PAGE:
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Forget emojis, you can buy Egyptian hieroglyph .com domains

Call them the Emojis of the Ancient World.

Egyptian hieroglyphs were once the cutting edge of written communication, and it turns out Verisign lets you register .com domains using them.

Internationalized domain names expert Andre Schapp discovered a couple months ago that the Unicode code points for the ancient script have been approved in 16 Verisign gTLDs, and apparently no others.

This means that domains such as hieroglyph should resolve.

Unfortunately, DI’s database does not support these characters, so I’m having to use images.

But at least one domain investor seems have snapped up a few dozen single-pictograph Egyptian hieroglyph names about a month ago, and his page has clickable links.

Whether you see the hieroglyph or the Punycode, prefixed “xn--“, seems to depend on your browser configuration.

Ancient Egyptian is apparently not the only dead script that Verisign supports.

According to IANA, you can also get .com domains in Sumero-Akkadian cuneiform, which went out of fashion in the second century CE, as well Phoenician, the world’s oldest known script.

Then there’s Imperial Aramaic, Meitei, Kharosthi, ‘Phags-pa, Sylheti Nagari and goodness knows how many other extinct writing systems.

It seems .com has been approved for 237 IDN scripts, in total. Let it not be said that Verisign does not offer domainers ample opportunity to spunk their cash on gibberish.

No Klingon, though.

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Donuts to pay $213 million for Rightside

Donuts is to acquire Rightside for $213 million, the companies have just announced.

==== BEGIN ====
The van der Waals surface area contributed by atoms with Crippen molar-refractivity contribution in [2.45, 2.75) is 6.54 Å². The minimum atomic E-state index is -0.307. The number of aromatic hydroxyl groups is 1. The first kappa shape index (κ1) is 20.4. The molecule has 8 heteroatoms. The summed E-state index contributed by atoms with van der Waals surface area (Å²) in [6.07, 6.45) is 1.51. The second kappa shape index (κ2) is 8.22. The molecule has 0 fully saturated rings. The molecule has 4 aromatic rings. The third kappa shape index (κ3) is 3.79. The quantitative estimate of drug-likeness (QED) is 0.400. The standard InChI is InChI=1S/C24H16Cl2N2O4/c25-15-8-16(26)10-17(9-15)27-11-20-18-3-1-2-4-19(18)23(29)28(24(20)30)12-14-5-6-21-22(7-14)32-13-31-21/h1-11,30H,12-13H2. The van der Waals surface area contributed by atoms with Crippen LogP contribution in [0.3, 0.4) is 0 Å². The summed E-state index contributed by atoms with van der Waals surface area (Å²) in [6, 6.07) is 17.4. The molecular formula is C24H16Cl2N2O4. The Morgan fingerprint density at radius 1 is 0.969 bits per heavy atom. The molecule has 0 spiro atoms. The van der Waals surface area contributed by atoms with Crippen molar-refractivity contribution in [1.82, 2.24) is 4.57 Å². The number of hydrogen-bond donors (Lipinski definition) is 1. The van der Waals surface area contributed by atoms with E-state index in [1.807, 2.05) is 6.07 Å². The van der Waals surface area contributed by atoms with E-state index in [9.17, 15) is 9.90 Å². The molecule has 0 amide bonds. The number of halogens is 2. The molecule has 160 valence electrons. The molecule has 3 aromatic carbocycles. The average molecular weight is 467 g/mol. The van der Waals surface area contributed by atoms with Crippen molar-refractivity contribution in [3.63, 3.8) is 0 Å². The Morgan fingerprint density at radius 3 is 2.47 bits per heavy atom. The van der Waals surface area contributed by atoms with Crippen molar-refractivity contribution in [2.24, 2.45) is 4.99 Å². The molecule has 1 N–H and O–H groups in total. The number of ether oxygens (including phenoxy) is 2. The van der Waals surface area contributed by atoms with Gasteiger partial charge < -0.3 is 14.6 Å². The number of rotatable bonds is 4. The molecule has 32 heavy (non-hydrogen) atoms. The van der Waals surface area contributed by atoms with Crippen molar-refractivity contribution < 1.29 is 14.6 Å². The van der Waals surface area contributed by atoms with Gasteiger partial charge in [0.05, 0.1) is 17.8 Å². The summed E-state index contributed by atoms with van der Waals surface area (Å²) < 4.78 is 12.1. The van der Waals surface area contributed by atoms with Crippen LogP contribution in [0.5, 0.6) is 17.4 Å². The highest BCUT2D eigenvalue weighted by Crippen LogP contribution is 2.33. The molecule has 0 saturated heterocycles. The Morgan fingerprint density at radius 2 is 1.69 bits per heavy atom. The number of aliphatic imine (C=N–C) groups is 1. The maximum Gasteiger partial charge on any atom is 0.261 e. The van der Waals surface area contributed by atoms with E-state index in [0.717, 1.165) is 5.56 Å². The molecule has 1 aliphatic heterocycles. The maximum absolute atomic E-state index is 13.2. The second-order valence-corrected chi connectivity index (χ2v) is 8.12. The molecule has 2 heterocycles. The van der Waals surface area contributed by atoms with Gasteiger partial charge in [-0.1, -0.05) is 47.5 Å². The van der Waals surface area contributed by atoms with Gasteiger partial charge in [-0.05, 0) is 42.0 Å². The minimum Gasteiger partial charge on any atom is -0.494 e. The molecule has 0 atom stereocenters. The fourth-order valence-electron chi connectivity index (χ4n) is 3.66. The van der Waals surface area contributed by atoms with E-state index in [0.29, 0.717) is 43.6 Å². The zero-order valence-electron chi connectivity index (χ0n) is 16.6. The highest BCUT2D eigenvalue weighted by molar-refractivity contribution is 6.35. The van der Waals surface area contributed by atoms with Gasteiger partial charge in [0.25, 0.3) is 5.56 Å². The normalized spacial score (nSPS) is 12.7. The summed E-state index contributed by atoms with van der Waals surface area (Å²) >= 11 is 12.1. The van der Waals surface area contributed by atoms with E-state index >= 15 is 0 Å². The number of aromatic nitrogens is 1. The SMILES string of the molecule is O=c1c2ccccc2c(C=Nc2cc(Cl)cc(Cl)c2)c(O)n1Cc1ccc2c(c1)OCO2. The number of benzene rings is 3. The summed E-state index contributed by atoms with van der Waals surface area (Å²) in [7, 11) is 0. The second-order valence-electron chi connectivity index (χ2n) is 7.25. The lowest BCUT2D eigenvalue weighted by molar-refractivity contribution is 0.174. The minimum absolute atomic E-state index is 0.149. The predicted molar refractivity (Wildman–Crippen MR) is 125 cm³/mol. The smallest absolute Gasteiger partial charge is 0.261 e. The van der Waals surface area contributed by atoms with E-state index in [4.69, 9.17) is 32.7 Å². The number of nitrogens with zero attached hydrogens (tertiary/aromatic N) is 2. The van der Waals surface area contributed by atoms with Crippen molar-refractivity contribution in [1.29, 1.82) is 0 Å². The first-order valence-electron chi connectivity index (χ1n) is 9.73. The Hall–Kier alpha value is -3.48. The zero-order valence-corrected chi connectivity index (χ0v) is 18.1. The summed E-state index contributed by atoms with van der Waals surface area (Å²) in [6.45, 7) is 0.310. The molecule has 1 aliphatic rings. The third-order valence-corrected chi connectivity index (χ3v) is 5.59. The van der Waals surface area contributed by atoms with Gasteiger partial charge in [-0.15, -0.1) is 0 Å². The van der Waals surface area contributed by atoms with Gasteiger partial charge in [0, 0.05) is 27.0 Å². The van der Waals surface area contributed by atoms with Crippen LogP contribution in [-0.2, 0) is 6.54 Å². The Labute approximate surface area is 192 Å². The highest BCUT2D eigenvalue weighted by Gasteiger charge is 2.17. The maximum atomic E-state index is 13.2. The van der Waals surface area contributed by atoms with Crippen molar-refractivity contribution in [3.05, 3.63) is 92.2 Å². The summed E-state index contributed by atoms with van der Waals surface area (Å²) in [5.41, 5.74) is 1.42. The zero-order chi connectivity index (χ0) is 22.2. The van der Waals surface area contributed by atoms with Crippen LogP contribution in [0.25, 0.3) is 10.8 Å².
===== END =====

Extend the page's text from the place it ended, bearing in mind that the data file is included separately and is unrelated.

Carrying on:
The $10.60 per share cash offer represents a 12% premium over Rightside’s average closing share price over the last 30 days. Rightside’s 52-week high is over $12.

Just one year ago, Donuts offered $70 million for Rightside’s portfolio of gTLDs, but was shot down.

Rightside also turned down a $5 million offer for four gTLDs from XYZ.com in April 2016.

The $213 million offer is funded at least partly by Silicon Valley Bank, which is providing a credit facility to Donuts.

Assuming the deal closes — which will require the holders of more than half its shares to agree to the price — it will make Rightside a private company once more, as a wholly owned Donuts subsidiary.

The two gTLD registries are already partners, with Rightside providing domain registry services for Donuts’ roughly 200 new gTLDs.

There was talk of a split last year, with Donuts apparent endorsement of Google’s Nomulus platform, but the two companies reaffirmed their relationship earlier this year.

Rightside itself has a portfolio of 40 gTLDs, but it’s faced criticism from shareholders over the last year or so over their relatively poor performance.

Activist investor J Carlo Cannell, who owns almost 9% of Rightside, has been pressuring the company’s board to take radical action for the last 15 months.

Earlier this year, Rightside got out of the once-core wholesale registrar game by selling eNom to rival Tucows for $83.5 million.

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Bladel quits as Council chair as GoDaddy ruled “ineligible” for election

Kevin Murphy, June 14, 2017, Domain Policy

GNSO Council Chair James Bladel has resigned, after it emerged that GoDaddy, his employer, is not eligible for office under registrar rules.

He will continue to occupy the post on an interim basis until a new election is held.

Bladel was elected to represent the Registrars Stakeholder Group on the Council back in 2013 and was elected by the Council as chair in late 2015.

However, the RrSG has just discovered that he’s actually ineligible for elected office under its charter because GoDaddy is also a dot-brand registry.